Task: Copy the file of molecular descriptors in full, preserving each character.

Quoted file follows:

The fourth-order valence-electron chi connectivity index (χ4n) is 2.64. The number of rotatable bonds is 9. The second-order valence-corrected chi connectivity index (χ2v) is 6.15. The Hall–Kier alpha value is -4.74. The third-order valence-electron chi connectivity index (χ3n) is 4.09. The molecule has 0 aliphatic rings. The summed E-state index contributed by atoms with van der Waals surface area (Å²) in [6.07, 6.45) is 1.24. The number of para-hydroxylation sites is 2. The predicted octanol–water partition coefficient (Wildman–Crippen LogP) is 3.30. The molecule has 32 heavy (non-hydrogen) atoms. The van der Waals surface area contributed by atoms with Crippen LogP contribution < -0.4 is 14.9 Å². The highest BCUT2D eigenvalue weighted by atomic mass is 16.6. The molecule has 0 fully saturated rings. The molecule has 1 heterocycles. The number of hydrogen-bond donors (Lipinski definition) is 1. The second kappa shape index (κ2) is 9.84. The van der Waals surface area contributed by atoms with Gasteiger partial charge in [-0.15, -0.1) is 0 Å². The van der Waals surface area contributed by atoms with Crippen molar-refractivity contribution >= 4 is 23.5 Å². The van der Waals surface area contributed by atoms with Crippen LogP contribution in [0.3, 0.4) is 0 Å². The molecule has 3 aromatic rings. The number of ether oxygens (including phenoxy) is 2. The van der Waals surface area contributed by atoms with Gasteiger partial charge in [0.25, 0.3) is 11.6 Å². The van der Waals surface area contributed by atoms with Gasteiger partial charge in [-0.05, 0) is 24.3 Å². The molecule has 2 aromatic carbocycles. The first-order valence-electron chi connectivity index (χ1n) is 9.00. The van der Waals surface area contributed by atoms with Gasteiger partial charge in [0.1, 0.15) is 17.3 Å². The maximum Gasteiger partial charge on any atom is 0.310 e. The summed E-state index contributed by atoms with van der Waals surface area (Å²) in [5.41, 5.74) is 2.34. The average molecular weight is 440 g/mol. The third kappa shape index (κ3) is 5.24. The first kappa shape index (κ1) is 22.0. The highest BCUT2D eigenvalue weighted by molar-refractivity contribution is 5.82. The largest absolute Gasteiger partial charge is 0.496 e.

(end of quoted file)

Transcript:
The fourth-order valence-electron chi connectivity index (χ4n) is 2.64. The number of rotatable bonds is 9. The second-order valence-corrected chi connectivity index (χ2v) is 6.15. The Hall–Kier alpha value is -4.74. The third-order valence-electron chi connectivity index (χ3n) is 4.09. The molecule has 0 aliphatic rings. The summed E-state index contributed by atoms with van der Waals surface area (Å²) in [6.07, 6.45) is 1.24. The number of para-hydroxylation sites is 2. The predicted octanol–water partition coefficient (Wildman–Crippen LogP) is 3.30. The molecule has 32 heavy (non-hydrogen) atoms. The van der Waals surface area contributed by atoms with Crippen LogP contribution < -0.4 is 14.9 Å². The highest BCUT2D eigenvalue weighted by atomic mass is 16.6. The molecule has 0 fully saturated rings. The molecule has 1 heterocycles. The number of hydrogen-bond donors (Lipinski definition) is 1. The second kappa shape index (κ2) is 9.84. The van der Waals surface area contributed by atoms with Gasteiger partial charge in [-0.15, -0.1) is 0 Å². The van der Waals surface area contributed by atoms with Crippen molar-refractivity contribution >= 4 is 23.5 Å². The van der Waals surface area contributed by atoms with Crippen LogP contribution in [0.3, 0.4) is 0 Å². The molecule has 3 aromatic rings. The number of ether oxygens (including phenoxy) is 2. The van der Waals surface area contributed by atoms with Gasteiger partial charge in [0.25, 0.3) is 11.6 Å². The van der Waals surface area contributed by atoms with Gasteiger partial charge in [-0.05, 0) is 24.3 Å². The molecule has 2 aromatic carbocycles. The first-order valence-electron chi connectivity index (χ1n) is 9.00. The van der Waals surface area contributed by atoms with Gasteiger partial charge in [0.1, 0.15) is 17.3 Å². The maximum Gasteiger partial charge on any atom is 0.310 e. The summed E-state index contributed by atoms with van der Waals surface area (Å²) in [5.41, 5.74) is 2.34. The average molecular weight is 440 g/mol. The third kappa shape index (κ3) is 5.24. The first kappa shape index (κ1) is 22.0. The highest BCUT2D eigenvalue weighted by molar-refractivity contribution is 5.82. The largest absolute Gasteiger partial charge is 0.496 e.